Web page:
Piano Practice Tips for Children
Music is one of life’s most beautiful gifts. As a child, learning to play the piano can be a life-changing experience as it teaches your child more than just rhythm and note reading. Learning an instrument encompasses diligence, commitment, hard-work, practice and patience; skills that are invaluable in life and skills your child can carry forward into the future.
Being a “piano parent” is a big commitment and many parents struggle to keep their children motivated throughout the year. It is easy, as a parent, to see all the benefits that learning an instrument can offer your child such as mathematical skills and language learning. However, communicating this to your child can sometimes go unheard. If your child remains unconvinced, it is in these moments many parents wonder if their children will be grateful for the opportunity to learn an instrument during their childhood. As once a young piano student myself, I can say with great certainty that the opportunity I had to learn piano and the possibilities it opened up for me later in life have been worth their weight in gold. I cherish the gift of music that my parents gave to me, and as a piano teacher I now try to pass on these words to any parent questioning if all the pleading to practice is worth it.
Unfortunately, there is no amazing fool-proof practice method that will work for any child in any place. All children learn differently and therefor may require different types of motivation when it comes to practicing. Luckily there are many strategies that will help make a difference in this endeavour.
Find the Right Teacher
First and most importantly, the chemistry between your child and their piano teacher needs to be right. I recommend meeting with several teachers before making the final call. In order for this relationship to work for your child, they must be able to connect with their teacher in a fun yet productive way. No matter how accomplished or qualified a teacher is, they won’t be able to teach your child successfully if a bond between teacher and child is not established. Listen carefully when your child talks about their teacher and pay attention for signs that they don’t gel. Trial lessons can often be helpful as it allows you, as a parent, to determine whether or not the teacher will be the right fit for your family. Of course, it’s natural for your child to complain about having to learn something new or difficult. This is something you both have to go through! Small frustrations will inevitably arise once in a while, but learning to cope with these is just another valuable part of the learning experience. Working as a parent/child/teacher triangle is the optimal way to ensure your children’s success and enjoyment. It is therefore imperative that the teacher be the right fit for both you and your child.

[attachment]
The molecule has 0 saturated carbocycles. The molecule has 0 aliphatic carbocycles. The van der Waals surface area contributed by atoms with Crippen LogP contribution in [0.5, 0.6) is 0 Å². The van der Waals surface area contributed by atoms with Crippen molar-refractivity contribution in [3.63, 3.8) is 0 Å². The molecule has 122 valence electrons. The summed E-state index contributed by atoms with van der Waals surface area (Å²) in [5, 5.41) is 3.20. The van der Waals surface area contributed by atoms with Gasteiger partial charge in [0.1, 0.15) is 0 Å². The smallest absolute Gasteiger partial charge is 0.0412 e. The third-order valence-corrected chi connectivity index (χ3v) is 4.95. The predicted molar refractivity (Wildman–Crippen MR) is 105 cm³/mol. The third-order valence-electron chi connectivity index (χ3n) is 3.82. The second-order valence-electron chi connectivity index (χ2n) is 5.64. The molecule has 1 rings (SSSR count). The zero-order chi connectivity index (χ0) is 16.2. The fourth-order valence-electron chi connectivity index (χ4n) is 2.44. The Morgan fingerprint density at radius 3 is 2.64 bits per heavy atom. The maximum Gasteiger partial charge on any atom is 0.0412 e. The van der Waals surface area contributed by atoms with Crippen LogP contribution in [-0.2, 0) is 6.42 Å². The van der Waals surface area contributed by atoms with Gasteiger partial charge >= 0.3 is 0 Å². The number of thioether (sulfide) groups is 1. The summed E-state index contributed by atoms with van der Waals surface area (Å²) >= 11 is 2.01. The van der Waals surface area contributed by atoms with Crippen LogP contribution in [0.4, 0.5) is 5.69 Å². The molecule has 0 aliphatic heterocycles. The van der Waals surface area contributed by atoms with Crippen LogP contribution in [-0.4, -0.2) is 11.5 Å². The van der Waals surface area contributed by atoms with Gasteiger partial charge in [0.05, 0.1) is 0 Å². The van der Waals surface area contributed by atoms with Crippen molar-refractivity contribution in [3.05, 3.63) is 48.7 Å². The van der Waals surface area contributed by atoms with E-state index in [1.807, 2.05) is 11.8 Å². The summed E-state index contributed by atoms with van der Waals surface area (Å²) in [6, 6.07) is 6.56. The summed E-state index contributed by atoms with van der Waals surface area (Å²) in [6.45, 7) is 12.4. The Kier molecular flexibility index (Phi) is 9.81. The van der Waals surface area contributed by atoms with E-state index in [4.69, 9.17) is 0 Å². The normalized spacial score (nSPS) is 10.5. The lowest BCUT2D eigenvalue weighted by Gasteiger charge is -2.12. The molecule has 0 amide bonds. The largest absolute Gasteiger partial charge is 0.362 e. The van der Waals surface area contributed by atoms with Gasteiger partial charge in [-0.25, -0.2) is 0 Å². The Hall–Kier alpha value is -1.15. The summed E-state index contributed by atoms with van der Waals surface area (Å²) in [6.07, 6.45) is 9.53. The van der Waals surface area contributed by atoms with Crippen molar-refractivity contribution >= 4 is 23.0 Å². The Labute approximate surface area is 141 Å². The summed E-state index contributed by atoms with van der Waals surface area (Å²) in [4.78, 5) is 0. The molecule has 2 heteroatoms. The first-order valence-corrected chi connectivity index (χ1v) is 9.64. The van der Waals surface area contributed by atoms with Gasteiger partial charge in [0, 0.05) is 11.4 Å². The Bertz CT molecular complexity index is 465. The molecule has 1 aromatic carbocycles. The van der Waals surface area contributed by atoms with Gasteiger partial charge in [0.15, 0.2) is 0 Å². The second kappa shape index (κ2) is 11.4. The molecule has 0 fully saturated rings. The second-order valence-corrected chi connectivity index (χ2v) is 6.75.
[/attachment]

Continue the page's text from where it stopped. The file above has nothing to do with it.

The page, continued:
Create a Regular Piano Practice Schedule
Once you have masterfully acquired a new teacher for your child, practicing at home is the next step to master. In the early stages, it’s important to keep practice sessions short. Children will be much happier to work through two sessions of 10 to 15 minutes of practice each day, rather than one long session in the evening. It is important that practice becomes part of their daily routine. Saving practice for the weekends often causes children to lose interest and deters learning new skills each day. Daily repetition of patterns and exercises is a vital part of practice for even the most accomplished pianists! As a parent all you want is for your child to be successful, but you can’t expect them to pick up pieces by Chopin and Bach after a few weeks of lessons. Learning piano is a process that requires time. Try to be patient, and help your child to stay patient too. Learning takes time and every new milestone reached is something to be celebrated.
Use a Piano Practice Chart to Follow Progress
There are many fun printable piano practice charts available online nowadays. These can provide a great means for tracking progress and for motivating your child. See an example of a printable piano practice chart here, or make your own.
Reward Hard Work
It is important that your child not view music as a forced discipline, like math or science. Getting your child in a situation where music doesn’t feel like another school subject is crucial. Developing a practice routine takes time, like any new routine you try to incorporate into your life, there is an adjustment period. For children, awarding small treats can be helpful during this transition period. Some ideas to reward your child for practicing every day may be staying up a little later on the weekend, a few extra screen time minutes, their favourite desert for dinner, the options here are really endless and will differ from child to child. This method helps teach children that hard work pays off! Setting small goals and rewards is a great way to work as a parent/teacher/student triangle.
Don’t Give Up
Like many things in life there isn’t one simple trick to overcome the “I don’t want to practice” challenge. For many students, it is a combination of several factors that leads to success. Hopefully with a little motivation, a good practice schedule, and the right teacher, these practice discussions may become a thing of the past and a love for music a thing of their future!